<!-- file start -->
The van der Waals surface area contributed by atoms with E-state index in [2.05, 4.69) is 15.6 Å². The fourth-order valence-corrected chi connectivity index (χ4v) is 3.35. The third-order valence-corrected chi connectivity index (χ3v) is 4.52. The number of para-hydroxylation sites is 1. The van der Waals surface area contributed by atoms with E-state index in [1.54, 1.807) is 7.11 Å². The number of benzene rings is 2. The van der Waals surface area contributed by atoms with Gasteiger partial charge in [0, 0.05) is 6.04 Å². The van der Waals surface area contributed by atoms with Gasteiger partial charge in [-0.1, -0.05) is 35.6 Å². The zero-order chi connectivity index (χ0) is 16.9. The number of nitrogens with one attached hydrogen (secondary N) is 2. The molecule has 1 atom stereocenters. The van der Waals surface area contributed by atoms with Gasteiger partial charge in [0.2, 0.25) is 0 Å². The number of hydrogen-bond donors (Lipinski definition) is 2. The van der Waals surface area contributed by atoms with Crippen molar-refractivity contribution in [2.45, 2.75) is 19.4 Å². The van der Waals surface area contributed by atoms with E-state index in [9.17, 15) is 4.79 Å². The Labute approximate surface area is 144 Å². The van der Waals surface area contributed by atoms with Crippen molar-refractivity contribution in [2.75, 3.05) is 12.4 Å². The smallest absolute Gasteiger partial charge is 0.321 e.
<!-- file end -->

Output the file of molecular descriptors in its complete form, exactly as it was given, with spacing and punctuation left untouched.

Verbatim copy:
The van der Waals surface area contributed by atoms with E-state index in [2.05, 4.69) is 15.6 Å². The fourth-order valence-corrected chi connectivity index (χ4v) is 3.35. The third-order valence-corrected chi connectivity index (χ3v) is 4.52. The number of para-hydroxylation sites is 1. The van der Waals surface area contributed by atoms with E-state index in [1.54, 1.807) is 7.11 Å². The number of benzene rings is 2. The van der Waals surface area contributed by atoms with Gasteiger partial charge in [0, 0.05) is 6.04 Å². The van der Waals surface area contributed by atoms with Gasteiger partial charge in [-0.1, -0.05) is 35.6 Å². The zero-order chi connectivity index (χ0) is 16.9. The number of nitrogens with one attached hydrogen (secondary N) is 2. The molecule has 1 atom stereocenters. The van der Waals surface area contributed by atoms with Gasteiger partial charge in [0.2, 0.25) is 0 Å². The number of hydrogen-bond donors (Lipinski definition) is 2. The van der Waals surface area contributed by atoms with Crippen molar-refractivity contribution in [2.45, 2.75) is 19.4 Å². The van der Waals surface area contributed by atoms with E-state index in [9.17, 15) is 4.79 Å². The Labute approximate surface area is 144 Å². The van der Waals surface area contributed by atoms with Crippen molar-refractivity contribution in [2.75, 3.05) is 12.4 Å². The smallest absolute Gasteiger partial charge is 0.321 e.